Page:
According to report published earlier today, Samsung is looking to ban sales of the Apple iPhone 4S in Japan and Australia. The company is also seeking a ban on sales of iPhone 4 and iPad 2 in Japan.
The news comes from The Wall Street Journal – an international English daily in a report in which they discuss Samsung “firing back” at Apple by seeking to stop sales of their recently released iPhone 4S smartphone in Japan and Australia.
The injunction filed in Japan by Samsung is based on copyright infringements related to general technology, user-interface patents while the one filed in Australia is related to wireless telecommunications standards.
From Wall Street Journal:
The Korean company said it filed on Monday for preliminary injunctions in the Tokyo District Court and in the New South Wales Registry, Australia, to stop the sale of iPhone 4S smartphones in both countries. Samsung also asked the Japanese court to stop the sale of Apple’s iPhone 4 and iPad 2 devices.
Just four days ago, we heard of Apple successfully blocking sales of Samsung’s Galaxy Tab 10.1 in Australia because of two touchscreen and multi-touch technology-based patents that the Galaxy Tab 10.1 apparently infringes upon. Apple has also managed to block sales of the same product in Germany. Lastly, let’s not forget that the Galaxy S II has been banned from sale in over 30 European countries.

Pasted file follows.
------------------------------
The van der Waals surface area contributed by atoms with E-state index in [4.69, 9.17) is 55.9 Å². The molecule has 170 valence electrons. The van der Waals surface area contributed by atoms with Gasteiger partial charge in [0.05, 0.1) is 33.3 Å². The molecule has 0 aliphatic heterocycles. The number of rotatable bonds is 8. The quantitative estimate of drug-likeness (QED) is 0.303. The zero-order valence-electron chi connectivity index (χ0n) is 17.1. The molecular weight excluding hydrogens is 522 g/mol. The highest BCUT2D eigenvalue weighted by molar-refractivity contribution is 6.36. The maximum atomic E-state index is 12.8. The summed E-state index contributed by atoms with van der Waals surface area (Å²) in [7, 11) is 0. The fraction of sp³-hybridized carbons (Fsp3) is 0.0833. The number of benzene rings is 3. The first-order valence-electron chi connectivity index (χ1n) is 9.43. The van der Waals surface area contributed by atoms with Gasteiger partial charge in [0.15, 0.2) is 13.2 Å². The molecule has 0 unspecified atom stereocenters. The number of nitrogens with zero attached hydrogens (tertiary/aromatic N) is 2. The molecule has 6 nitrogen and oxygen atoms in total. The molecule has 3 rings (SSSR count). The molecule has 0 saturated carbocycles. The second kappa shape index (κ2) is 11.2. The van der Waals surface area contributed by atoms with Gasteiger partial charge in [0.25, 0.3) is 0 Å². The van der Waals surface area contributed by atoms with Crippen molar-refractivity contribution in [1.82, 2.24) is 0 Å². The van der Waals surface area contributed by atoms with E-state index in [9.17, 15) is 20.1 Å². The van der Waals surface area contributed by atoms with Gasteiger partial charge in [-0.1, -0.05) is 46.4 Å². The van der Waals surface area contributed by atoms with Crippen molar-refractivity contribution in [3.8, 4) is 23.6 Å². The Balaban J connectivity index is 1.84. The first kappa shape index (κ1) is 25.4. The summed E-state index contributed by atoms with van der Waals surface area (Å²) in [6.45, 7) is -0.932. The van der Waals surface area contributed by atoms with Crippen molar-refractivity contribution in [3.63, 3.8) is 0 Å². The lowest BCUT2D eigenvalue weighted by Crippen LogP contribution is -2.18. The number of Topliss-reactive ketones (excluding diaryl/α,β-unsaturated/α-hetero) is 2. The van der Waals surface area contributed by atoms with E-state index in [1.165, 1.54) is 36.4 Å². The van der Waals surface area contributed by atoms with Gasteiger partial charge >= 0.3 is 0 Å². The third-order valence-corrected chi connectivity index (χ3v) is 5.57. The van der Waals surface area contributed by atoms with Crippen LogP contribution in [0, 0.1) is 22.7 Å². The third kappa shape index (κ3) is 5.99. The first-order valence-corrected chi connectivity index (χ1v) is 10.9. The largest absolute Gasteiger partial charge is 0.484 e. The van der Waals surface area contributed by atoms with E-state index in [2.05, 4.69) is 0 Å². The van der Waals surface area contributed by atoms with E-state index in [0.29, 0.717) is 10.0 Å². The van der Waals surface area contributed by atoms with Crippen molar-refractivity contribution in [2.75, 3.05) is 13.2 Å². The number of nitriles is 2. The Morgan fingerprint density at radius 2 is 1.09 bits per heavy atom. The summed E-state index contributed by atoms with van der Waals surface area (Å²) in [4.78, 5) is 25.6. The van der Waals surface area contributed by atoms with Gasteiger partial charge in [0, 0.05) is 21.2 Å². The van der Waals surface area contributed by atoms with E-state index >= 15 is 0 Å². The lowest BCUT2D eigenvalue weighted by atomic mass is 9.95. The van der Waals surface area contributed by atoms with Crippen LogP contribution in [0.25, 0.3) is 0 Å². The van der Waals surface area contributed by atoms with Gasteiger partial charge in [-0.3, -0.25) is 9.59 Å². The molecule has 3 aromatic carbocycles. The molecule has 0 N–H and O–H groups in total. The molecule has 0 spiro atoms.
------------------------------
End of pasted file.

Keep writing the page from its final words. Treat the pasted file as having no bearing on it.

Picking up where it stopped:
This patent war (as it is being called) is only going to get worse before it gets any better. The legal battle is spread now across continents with proceedings taking place in countries like USA, Japan, Netherlands, Australia, France and Italy just to name a few.
WSJ expects that the patent lawsuits will end with a massive cross-licensing deal in which both companies would end up paying each other for using technology patented by the other. We hope it ends that way, because the way it is shaping up right now, suggests that we’ll soon end up in a world where all Samsung and Apple products are blocked from sale.
Samsung actually manufactures flash memory, RAM and processor used in iOS devices. So it does, then, sound quite odd for Apple to go so aggressively after a company that manufactures some pretty major components of its most popular products.